"The shift from personal autonomy to dependence on government is perhaps the defining characteristic of modern American politics. In the span of barely one lifetime, a nation grounded in ideals of individual liberty has been transformed into one in which federal decisions control even such personal matters as what health care we buy -- a nation now so bound up in detailed laws and regulation that no one can know what all the rules are, let alone comply with them." That's the opening statement in Boise State University Professor Charlotte Twight's new boo, "Dependent on D.C."
What accounts for this monumental change in American ethos? Twight says that Alexis de Tocqueville, observing America in the 1830s, explains it in his book "Democracy in America" in a section titled, "What Sort of Despotism Democratic Nations Have to Fear."
De Tocqueville envisioned a "species of oppression" that would be "unlike anything that ever before existed in the world" -- rule by "guardians" rather than tyrants. De Tocqueville saw Americans submitting to "an immense and tutelary power, which takes it upon itself alone to secure their gratifications and to watch over their fate." Every once in a while, de Tocqueville believed people would "shake off their state of dependence just long enough to select their master and then relapse into it again."
With ample references, Twight demonstrates how Americans became a nation of sheep. First, there's been a ruthless and successful attack on the rule of law. Rule of law means there's governance by known general rules, equality before the law, certainty of the law, a permanent legal framework and independent judicial review of administrative decisions.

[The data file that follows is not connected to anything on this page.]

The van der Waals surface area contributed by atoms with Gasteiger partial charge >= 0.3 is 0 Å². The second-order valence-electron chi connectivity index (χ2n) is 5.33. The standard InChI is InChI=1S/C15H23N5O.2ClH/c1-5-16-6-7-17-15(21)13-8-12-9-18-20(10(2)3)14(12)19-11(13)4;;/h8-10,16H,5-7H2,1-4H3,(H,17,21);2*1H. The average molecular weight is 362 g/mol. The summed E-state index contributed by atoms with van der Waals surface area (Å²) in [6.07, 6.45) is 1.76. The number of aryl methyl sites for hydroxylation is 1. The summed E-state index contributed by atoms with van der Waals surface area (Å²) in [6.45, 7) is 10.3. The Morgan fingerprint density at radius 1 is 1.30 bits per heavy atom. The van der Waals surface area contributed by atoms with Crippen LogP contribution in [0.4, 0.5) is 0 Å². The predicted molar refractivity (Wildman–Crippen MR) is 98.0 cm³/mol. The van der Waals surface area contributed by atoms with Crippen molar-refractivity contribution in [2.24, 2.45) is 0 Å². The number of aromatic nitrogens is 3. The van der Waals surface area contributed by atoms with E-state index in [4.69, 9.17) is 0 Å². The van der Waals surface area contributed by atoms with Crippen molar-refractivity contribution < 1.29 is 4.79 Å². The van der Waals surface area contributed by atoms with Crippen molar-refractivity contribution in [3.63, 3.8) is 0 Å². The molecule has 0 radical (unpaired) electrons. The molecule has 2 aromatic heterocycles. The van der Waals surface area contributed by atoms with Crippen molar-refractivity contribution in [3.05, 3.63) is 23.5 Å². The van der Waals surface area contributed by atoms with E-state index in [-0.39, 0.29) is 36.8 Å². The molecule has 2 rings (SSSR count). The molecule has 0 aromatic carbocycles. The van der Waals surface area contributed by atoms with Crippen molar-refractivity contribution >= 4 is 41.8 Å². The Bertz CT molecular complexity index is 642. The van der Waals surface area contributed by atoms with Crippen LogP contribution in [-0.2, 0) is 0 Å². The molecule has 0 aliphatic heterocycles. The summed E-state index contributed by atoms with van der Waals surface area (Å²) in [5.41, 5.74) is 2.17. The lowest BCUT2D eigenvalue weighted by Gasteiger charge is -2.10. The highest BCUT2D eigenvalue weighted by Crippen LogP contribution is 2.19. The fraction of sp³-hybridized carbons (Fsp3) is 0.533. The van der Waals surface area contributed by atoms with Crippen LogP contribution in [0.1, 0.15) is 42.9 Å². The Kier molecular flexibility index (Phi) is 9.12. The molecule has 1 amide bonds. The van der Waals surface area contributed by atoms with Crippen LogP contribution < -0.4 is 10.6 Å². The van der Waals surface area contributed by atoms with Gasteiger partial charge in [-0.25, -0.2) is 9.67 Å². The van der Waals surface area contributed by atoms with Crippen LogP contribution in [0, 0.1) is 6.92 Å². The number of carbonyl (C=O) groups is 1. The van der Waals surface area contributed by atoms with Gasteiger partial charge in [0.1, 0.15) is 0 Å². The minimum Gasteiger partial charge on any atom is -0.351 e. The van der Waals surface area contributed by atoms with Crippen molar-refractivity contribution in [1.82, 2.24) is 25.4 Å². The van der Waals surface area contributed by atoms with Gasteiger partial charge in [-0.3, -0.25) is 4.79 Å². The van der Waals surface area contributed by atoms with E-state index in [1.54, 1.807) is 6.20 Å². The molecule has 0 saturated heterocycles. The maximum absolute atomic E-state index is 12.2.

These specifications of the rule of law have been emasculated. No one can possibly know the thousands of pages of rules published by the IRS, not to mention the hundreds of thousands of pages of laws applicable to health care, banking, education, pensions, agriculture, ad infinitum. There's arbitrary discretionary power exemplified by rules like requiring government permission to disconnect an automobile air bag, or members of Congress deciding to enact agricultural and dairy price-supports or sugar tariffs depending upon whether the agriculture, dairy or sugar lobby contributed to their political campaigns.
Twight points out that the U.S. Supreme Court, whose function is to protect the Constitution, has become a part of the mob to destroy it. For example, the Court has facilitated congressional use of the Constitution's "commerce clause" to abuse liberty. The Court's 1942 decision in Wickard vs. Filburn gave Congress the power to regulate anything. In that case, the Court remarkably held that the interstate commerce clause could be used to regulate an individual farmer's wheat production for his family's consumption. The reasoning was that since the farmer grew his own wheat, he affected interstate commerce; otherwise, he might have purchased wheat that had moved in interstate commerce.
"Dependent on D.C." discusses how real or purported crises often provide carte blanche for the expansion of government authority, and that's a thought especially relevant as Congress and the president use the war on terrorism as cover to seek more control over our lives.
Government control of education has created "despotism over the mind." Twight cites one writer who said, "There can be no greater stretch of arbitrary power than is required to seize children from their parents, teach them whatever the authorities decree they shall be taught, and expropriate from the parents the funds to pay for the procedure." Government education teaches acquiescence to its authority.
Twight closes by saying that to regain our liberties we must, like the signers of the Declaration of Independence, commit "our lives, our fortunes and our sacred honor" to that effort.